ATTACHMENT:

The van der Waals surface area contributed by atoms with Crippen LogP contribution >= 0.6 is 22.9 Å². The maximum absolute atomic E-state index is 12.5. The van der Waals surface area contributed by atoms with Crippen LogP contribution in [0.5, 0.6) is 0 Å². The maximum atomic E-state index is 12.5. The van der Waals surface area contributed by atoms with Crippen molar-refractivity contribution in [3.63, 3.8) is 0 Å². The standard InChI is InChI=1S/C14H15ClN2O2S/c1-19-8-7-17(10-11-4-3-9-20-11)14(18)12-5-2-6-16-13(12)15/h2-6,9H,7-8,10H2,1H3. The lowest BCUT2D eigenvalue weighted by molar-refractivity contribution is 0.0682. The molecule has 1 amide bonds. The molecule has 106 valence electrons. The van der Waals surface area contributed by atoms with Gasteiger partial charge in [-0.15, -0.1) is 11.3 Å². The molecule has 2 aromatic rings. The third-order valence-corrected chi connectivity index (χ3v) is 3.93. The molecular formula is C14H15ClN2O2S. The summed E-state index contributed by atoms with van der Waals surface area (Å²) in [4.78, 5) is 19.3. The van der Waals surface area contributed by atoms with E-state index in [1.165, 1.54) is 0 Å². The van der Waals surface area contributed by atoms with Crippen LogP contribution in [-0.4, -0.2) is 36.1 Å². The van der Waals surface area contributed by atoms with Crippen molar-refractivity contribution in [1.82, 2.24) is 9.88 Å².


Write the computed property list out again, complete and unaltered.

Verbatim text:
The van der Waals surface area contributed by atoms with Crippen LogP contribution >= 0.6 is 22.9 Å². The maximum absolute atomic E-state index is 12.5. The van der Waals surface area contributed by atoms with Crippen LogP contribution in [0.5, 0.6) is 0 Å². The maximum atomic E-state index is 12.5. The van der Waals surface area contributed by atoms with Crippen molar-refractivity contribution in [3.63, 3.8) is 0 Å². The standard InChI is InChI=1S/C14H15ClN2O2S/c1-19-8-7-17(10-11-4-3-9-20-11)14(18)12-5-2-6-16-13(12)15/h2-6,9H,7-8,10H2,1H3. The lowest BCUT2D eigenvalue weighted by molar-refractivity contribution is 0.0682. The molecule has 1 amide bonds. The molecule has 106 valence electrons. The van der Waals surface area contributed by atoms with Gasteiger partial charge in [-0.15, -0.1) is 11.3 Å². The molecule has 2 aromatic rings. The third-order valence-corrected chi connectivity index (χ3v) is 3.93. The molecular formula is C14H15ClN2O2S. The summed E-state index contributed by atoms with van der Waals surface area (Å²) in [4.78, 5) is 19.3. The van der Waals surface area contributed by atoms with E-state index in [1.165, 1.54) is 0 Å². The van der Waals surface area contributed by atoms with Crippen LogP contribution in [-0.4, -0.2) is 36.1 Å². The van der Waals surface area contributed by atoms with Crippen molar-refractivity contribution in [1.82, 2.24) is 9.88 Å².